Strategic Uses Of Two Year Schools

A lot of focus of college in the US is on the four-year system, and these schools are the most well know. Schools like Harvard, big state schools like Alabama, and the dozens of other four-year colleges normally take precedent in most people’s minds. However, there is an entire system that works in parallel with these schools, yet most people are not as familiar with them. They are part of the American community college system, and can definitely have their uses when trying to earn a four-year degree. In fact, some students deliberately use a “2+2” approach to completing a bachelor’s degree, meaning they take two years of general education classes at a community college first. Later they transfer their credits to a four-year college to complete the bachelor’s degree, and this approach is used by thousands of students each year.

But even students at four-year colleges might can find some “strategic” uses of the community college system. Community colleges are fully accredited two-year public colleges, and they are credentialed by the same bodies that accredit four-year schools (I am talking about non-profit two-years colleges, not career schools). Credits earned at a community college are fully valid, and most will transfer to virtually any four-year school in the US. Each year my students use them as an important adjunct on their way to earning a four-year degree, and I’ve seen first hand the strategic value of using the two-year system to meet requirements along the way to earning a bachelor’s degree. In other works, even four-year students can use the community college system for specific reasons, so they should not be overlooked.

Some of the strategic uses for two-year schools include:

Brushing Up On Skills

An obvious use of a community college is to brush up on four-year skills that you know you will need, but might have not used in a while. I remember, before taking a series of research stats classes for undergraduate and graduate school, that I took a math refresher course just to get back in to practice for solving math problems, and this proved to be a great move. The classes at most community colleges are usually cheaper than four-year colleges, and the courses can be somewhat easier, although this depends heavily on the Professor. Students who have been away from the classroom for a while may need to re-learn how to study, take notes, track assignments, and bolster other skills that a two-year schools can help them to improve. Writing reaction papers, position papers, essays, and taking tests are all core skills that students need if they want to succeed at a four-year school, and all can be found at community colleges.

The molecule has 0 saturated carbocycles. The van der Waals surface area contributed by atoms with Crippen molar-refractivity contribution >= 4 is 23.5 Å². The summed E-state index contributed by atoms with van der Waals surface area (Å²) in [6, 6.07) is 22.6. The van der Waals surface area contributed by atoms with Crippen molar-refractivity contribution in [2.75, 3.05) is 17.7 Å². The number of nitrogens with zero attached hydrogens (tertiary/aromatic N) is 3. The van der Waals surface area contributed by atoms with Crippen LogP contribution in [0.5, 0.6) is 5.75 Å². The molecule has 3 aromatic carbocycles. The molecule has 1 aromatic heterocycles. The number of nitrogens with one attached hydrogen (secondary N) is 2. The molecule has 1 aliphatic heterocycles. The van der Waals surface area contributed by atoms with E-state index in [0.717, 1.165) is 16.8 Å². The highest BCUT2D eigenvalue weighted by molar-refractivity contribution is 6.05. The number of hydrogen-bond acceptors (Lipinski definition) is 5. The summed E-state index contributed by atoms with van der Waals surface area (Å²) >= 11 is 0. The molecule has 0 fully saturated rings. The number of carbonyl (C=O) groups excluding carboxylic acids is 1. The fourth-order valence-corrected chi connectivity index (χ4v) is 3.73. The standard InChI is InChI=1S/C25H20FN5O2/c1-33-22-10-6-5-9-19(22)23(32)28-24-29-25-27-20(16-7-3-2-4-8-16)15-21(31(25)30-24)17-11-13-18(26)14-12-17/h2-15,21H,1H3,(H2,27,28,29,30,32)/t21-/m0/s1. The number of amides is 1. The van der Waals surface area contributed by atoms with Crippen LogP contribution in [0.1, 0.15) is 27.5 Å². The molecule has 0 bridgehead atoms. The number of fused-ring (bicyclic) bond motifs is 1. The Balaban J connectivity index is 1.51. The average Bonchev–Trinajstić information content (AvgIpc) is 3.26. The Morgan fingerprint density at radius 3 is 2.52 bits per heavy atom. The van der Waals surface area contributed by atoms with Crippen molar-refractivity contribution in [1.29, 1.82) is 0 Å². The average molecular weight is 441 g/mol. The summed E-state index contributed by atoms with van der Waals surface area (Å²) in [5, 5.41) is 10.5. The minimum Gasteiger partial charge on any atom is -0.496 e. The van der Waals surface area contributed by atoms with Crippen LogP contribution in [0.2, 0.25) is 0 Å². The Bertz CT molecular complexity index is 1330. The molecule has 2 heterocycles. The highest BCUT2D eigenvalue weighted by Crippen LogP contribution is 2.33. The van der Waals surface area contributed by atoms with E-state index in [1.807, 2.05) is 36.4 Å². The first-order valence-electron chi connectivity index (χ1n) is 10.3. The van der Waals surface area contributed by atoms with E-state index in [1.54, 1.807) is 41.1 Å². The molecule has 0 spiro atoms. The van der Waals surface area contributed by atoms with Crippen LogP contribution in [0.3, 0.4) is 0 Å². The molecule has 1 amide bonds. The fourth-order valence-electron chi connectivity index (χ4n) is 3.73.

Taking Specific Classes To For Transfer

I’ve worked with students who used a community college effectively to complete specific courses that they didn’t get around to taking at their four-year school. Usually these courses are the ones that are highly transferable and often represent lower-level classes for a major or general education requirements. For example, one girl I worked with needed to take General Psychology as a requirement to apply to a graduate program. Since she was a Biology major, it wasn’t required for that degree, so she simply never got around to taking it. By taking it through her local community college during summer she was able to show that she completed that requirement, and the fact that it was not at a four-year school didn’t matter at all. Some colleges want you to essentially “check the box” for prerequisites completion, and since two-year schools are fully accredited the classes are normally seen as valid.

Finishing General Education Requirements